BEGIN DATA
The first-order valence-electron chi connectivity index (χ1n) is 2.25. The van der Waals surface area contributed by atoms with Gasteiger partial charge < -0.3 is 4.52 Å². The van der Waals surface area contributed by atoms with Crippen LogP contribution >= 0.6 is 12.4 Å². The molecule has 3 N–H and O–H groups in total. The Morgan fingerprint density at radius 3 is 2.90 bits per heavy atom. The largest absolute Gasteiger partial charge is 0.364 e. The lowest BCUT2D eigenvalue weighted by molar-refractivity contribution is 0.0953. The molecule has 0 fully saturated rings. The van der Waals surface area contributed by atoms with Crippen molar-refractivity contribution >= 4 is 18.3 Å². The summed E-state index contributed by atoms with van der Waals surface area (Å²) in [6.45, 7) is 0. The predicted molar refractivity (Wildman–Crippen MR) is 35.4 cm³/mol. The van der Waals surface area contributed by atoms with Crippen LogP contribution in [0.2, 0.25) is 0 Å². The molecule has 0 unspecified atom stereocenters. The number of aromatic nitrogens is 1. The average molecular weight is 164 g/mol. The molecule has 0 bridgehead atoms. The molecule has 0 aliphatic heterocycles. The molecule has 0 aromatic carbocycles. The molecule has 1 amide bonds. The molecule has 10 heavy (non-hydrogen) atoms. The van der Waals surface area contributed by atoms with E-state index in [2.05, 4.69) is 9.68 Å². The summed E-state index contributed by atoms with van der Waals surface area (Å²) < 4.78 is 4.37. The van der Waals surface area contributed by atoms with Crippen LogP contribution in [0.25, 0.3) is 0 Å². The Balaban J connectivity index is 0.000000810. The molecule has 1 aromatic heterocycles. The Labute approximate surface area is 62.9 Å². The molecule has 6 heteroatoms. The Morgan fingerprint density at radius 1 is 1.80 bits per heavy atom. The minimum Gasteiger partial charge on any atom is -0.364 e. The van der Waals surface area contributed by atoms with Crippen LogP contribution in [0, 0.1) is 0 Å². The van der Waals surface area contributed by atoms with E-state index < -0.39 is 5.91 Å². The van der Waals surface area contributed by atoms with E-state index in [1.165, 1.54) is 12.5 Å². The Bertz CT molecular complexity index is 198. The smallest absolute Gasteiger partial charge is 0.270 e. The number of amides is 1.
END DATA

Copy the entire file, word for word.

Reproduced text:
The first-order valence-electron chi connectivity index (χ1n) is 2.25. The van der Waals surface area contributed by atoms with Gasteiger partial charge < -0.3 is 4.52 Å². The van der Waals surface area contributed by atoms with Crippen LogP contribution >= 0.6 is 12.4 Å². The molecule has 3 N–H and O–H groups in total. The Morgan fingerprint density at radius 3 is 2.90 bits per heavy atom. The largest absolute Gasteiger partial charge is 0.364 e. The lowest BCUT2D eigenvalue weighted by molar-refractivity contribution is 0.0953. The molecule has 0 fully saturated rings. The van der Waals surface area contributed by atoms with Crippen molar-refractivity contribution >= 4 is 18.3 Å². The summed E-state index contributed by atoms with van der Waals surface area (Å²) in [6.45, 7) is 0. The predicted molar refractivity (Wildman–Crippen MR) is 35.4 cm³/mol. The van der Waals surface area contributed by atoms with Crippen LogP contribution in [0.2, 0.25) is 0 Å². The molecule has 0 unspecified atom stereocenters. The number of aromatic nitrogens is 1. The average molecular weight is 164 g/mol. The molecule has 0 bridgehead atoms. The molecule has 0 aliphatic heterocycles. The molecule has 0 aromatic carbocycles. The molecule has 1 amide bonds. The molecule has 10 heavy (non-hydrogen) atoms. The van der Waals surface area contributed by atoms with E-state index in [2.05, 4.69) is 9.68 Å². The summed E-state index contributed by atoms with van der Waals surface area (Å²) < 4.78 is 4.37. The van der Waals surface area contributed by atoms with Crippen LogP contribution in [0.25, 0.3) is 0 Å². The Balaban J connectivity index is 0.000000810. The molecule has 1 aromatic heterocycles. The Labute approximate surface area is 62.9 Å². The molecule has 6 heteroatoms. The Morgan fingerprint density at radius 1 is 1.80 bits per heavy atom. The minimum Gasteiger partial charge on any atom is -0.364 e. The van der Waals surface area contributed by atoms with Crippen LogP contribution in [0, 0.1) is 0 Å². The van der Waals surface area contributed by atoms with E-state index < -0.39 is 5.91 Å². The van der Waals surface area contributed by atoms with E-state index in [1.165, 1.54) is 12.5 Å². The Bertz CT molecular complexity index is 198. The smallest absolute Gasteiger partial charge is 0.270 e. The number of amides is 1.